"Walking meditation? How on earth can you meditate and walk?" you may wonder. "Is meditation not supposed to be about sitting very still and trying to get into some kind of trance or altered state of awareness?" Walking meditation is exactly meant to debunk some of these preconceptions. As walking is an activity most people engage in every day of their life, it is a great way to begin integrating meditation practice into you life. This will usually be in addition to sitting practice or other regular contemplative time out.
In this meditation technique you direct your conscious attention to the activity of walking itself. You will be upright and therefore are unlikely to fall asleep. This is an advantage! You also want to make sure that you are safe. So your mind will naturally look after your body during the walking. But while all this goes on quite automatically, you will consciously direct your attention to the walking itself.
What does this mean? For example, you could focus on the rhythmic alternation of your feet on the ground. Or on the movement of the legs, or the arms. Or you could become conscious of the overall activity, as a whole. Can you become conscious of your breathing while you walk? Is there a relationship between the walking and the breathing? What is walking? Who is doing the walking? These questions are intended only to help you direct your awareness. They are not meant as analytical questions that require an answer.
You can also experiment with different ways of walking. You may discover that slight changes to your walking can feel very different, for example the speed, in the size of the steps you take, how much you lift your legs and so on. It is probably best to decide in advance how you will walk and how long you will walk for. If you are able to walk in a quiet place, like a park or a private garden, then you could try a very slow walk. You can then focus on balance and on the very slow movements of your limbs.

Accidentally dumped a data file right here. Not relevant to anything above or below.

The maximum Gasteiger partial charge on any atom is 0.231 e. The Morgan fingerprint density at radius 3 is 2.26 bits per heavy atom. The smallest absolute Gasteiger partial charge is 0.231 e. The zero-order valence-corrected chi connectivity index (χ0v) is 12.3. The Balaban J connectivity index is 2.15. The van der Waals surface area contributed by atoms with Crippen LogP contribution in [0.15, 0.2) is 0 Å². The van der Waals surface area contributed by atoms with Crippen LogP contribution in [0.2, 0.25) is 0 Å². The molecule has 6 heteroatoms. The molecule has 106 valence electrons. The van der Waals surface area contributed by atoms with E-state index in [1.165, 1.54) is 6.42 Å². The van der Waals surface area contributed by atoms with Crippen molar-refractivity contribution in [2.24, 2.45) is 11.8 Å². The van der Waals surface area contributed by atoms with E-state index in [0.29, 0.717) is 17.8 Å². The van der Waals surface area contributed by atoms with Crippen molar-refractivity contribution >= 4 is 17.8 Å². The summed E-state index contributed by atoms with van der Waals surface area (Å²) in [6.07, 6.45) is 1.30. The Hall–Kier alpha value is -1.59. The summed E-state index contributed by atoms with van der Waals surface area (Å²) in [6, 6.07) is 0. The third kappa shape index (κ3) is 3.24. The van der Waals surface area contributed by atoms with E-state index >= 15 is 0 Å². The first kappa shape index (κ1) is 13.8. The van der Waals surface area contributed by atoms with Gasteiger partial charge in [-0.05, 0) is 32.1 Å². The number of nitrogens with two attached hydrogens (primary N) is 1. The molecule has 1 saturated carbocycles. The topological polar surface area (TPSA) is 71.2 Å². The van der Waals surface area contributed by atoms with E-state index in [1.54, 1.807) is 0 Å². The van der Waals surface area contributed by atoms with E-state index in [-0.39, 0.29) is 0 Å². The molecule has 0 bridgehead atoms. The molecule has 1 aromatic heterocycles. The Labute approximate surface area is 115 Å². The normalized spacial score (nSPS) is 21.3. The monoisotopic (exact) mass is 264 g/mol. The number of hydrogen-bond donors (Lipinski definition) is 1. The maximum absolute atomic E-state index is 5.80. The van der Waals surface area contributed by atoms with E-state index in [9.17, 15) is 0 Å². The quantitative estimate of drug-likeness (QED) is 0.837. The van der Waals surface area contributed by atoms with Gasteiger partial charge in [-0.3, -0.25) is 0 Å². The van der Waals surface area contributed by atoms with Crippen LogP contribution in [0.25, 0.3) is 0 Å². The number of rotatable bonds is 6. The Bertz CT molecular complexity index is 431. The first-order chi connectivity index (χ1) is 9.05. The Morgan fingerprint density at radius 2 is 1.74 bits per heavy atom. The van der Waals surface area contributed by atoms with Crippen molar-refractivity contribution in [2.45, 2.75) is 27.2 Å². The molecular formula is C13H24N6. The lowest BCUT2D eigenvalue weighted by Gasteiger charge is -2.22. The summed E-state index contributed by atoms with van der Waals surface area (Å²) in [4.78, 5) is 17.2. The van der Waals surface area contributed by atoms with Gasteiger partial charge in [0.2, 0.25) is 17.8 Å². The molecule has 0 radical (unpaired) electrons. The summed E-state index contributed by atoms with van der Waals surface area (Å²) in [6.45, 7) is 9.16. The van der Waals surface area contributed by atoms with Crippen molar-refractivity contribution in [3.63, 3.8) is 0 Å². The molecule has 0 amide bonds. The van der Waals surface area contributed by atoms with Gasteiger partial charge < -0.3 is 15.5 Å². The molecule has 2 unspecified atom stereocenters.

If, on the other hand, you walk to work every day, you could maybe become more conscious at first of how you usually walk. Do you rush? Do you continually dodge other people? Then as you become more conscious of your walking habits, see if you can slow down a little bit. See if you can walk in such a way that blends in most easily with the traffic of other pedestrians. Become aware of your breathing and begin to walk with consciousness. Just focus on the walking. And like any meditations, every time you find yourself thinking about somethign else, gently bring your attention back to the walking.
For me personally, this meditation technique has become very challenging but also very helpful. My walking has become very conscious. This is because a few years back I had a spinal incident that left me partially paralysed below the waist. Also, the feeling below the waist, including touch and the feeling of where my legs are, has been much reduced. I had to completely relearn to walk. Thankfully I can now walk again but use two sticks to help me balance. During normal daily activity, half my mind is consciously engaged with the walking. By the end of the afternoon, I am usualy exhausted. However a walking meditation does not exhaust me to the same extent. In a walking meditation (with walking sticks) I am able to focus on my walking and become aware of the sensations I do still have. I have found this helpful both in becoming more familiar with my own walking and in accepting the limitations of my (dis)ability.
Try it and let me know how you get on!
Dec 15, 20 01:51 PM
Weekly artistic response to Rudolf Steiner's soul-calendar-37 with original German text, my translation and interpretation.
Dec 08, 20 04:00 PM
Weekly artistic response to Rudolf Steiner's soul-calendar-36 with original German text, my translation and interpretation.
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Weekly artistic response to Rudolf Steiner's soul-calendar-35 with original German text, my translation and interpretation.